Morris Charles “Morrie” Rath

Morris Charles “Morrie” Rath

Mobeetie, Wheeler County, Texas, USA
Death 18 Nov 1945 (aged 58)
Upper Darby, Delaware County, Pennsylvania, USA
Burial Drexel Hill, Delaware County, Pennsylvania, USA
Plot Lawnview Section, Lot 946, Grave 3
Memorial ID 6792776 · View Source
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Major League Baseball Player. Played Major League baseball as a second and third baseman for 6 seasons (1909 to 1910, 1912 to 1913, 1919 to 1920) with the Philadelphia Athletics, Cleveland Indians, Chicago White Sox and Cincinnati Reds. Although he played his first Major League game in 1909 and his last 11 years later in 1920, he spent more time struggling in the Minor Leagues than he did Majors, due to his inability to consistently hit Major League pitching until late in his career. Coming up with the Athletics for 7 games in 1909, he played 18 more games for them in 1910 before he was shipped off to Cleveland. After hitting less than .200 for both teams, he was let go by the Indians at season’s end. In 1912 he resurfaced with the Chicago White Sox, where he won their starting second baseman’s job. He hit a respectable .272 as their lead-off hitter, and led all AL second baseman in fielding percentage and assists. Significantly, although he had only 19 RBIs, he scored 104 Runs and had 30 stolen bases. His next year with the White Sox saw his average plummet to .200, and he was again release at the end of a season. After toiling in the Minors for the next 5 years (and spending a year in the US Navy during World War I) he was brought up by the Reds in 1919 as their starting second baseman. He responded with a great year in the field (leading NL second baseman in double plays, chances, assists and putouts) while hitting .264 with 29 RBIs and 77 Runs. His efforts helped propel the Reds to their first National League Pennant and an appearance in the World Series against his former White Sox team. As the Reds lead-off batter in Game 1, he was hit by pitcher Eddie Cicotte, which turned out to be the sign to gamblers that members of the White Sox team had agreed to throw the Series. Morrie Rath played in all 8 of the Series games, batting .226 with seven hits as the Reds won the Series 5 Games to 3. The team’s triumph was forever tainted with the revelation of the “Black Sox” scandal. The next year he hit .267 and led all NL second baseman in fielding percentage, but his on-base average dropped greatly. The Reds released him at season’s end, ending his career. His career totals were 565 Games Played, 521 Hits, 291 Runs, 4 Home Runs, 92 RBIs, and a career .254 Batting Average. He settled in Philadelphia, and ran a sporting goods store. However, he was given to bouts of depression, and committed suicide in his residence in 1945.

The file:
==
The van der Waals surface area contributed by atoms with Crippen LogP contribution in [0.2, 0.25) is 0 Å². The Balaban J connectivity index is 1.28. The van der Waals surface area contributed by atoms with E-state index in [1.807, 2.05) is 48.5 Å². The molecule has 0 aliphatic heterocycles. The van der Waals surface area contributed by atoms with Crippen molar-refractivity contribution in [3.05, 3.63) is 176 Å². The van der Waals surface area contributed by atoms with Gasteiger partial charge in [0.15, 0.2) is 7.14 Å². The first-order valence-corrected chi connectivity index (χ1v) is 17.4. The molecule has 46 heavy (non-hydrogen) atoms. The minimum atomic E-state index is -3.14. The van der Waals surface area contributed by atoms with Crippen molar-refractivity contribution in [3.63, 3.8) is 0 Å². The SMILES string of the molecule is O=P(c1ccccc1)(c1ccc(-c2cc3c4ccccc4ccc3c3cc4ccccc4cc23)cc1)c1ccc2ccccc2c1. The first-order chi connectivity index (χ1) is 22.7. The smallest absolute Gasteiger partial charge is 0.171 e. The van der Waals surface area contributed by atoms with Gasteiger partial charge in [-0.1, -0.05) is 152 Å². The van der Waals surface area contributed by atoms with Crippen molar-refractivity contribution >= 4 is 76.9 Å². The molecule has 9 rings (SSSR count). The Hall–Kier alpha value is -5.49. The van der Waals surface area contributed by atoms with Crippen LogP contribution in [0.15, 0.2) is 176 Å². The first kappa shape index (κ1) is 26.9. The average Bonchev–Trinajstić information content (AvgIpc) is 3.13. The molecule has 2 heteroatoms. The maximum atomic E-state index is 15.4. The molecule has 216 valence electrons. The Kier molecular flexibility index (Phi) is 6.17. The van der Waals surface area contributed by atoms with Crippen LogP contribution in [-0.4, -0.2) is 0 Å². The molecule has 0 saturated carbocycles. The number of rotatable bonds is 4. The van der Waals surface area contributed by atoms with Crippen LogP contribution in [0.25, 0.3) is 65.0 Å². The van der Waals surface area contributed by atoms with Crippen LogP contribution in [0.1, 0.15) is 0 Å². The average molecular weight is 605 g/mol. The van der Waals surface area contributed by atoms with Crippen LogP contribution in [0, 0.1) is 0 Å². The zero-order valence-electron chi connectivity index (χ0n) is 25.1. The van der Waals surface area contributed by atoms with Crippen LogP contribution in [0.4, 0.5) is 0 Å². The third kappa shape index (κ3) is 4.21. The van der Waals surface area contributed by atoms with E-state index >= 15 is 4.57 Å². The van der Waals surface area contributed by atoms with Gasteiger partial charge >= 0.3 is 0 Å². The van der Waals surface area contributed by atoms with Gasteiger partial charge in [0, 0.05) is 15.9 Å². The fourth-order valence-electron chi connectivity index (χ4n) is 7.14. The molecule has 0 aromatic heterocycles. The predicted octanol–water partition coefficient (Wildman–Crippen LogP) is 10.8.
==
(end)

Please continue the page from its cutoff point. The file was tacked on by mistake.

Bio by: Russ Dodge

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  • Maintained by: Find A Grave
  • Originally Created by: Russ Dodge
  • Added: 20 Sep 2002
  • Find A Grave Memorial 6792776
  • Find A Grave, database and images ( : accessed ), memorial page for Morris Charles “Morrie” Rath (25 Dec 1886–18 Nov 1945), Find A Grave Memorial no. 6792776, citing Arlington Cemetery, Drexel Hill, Delaware County, Pennsylvania, USA ; Maintained by Find A Grave .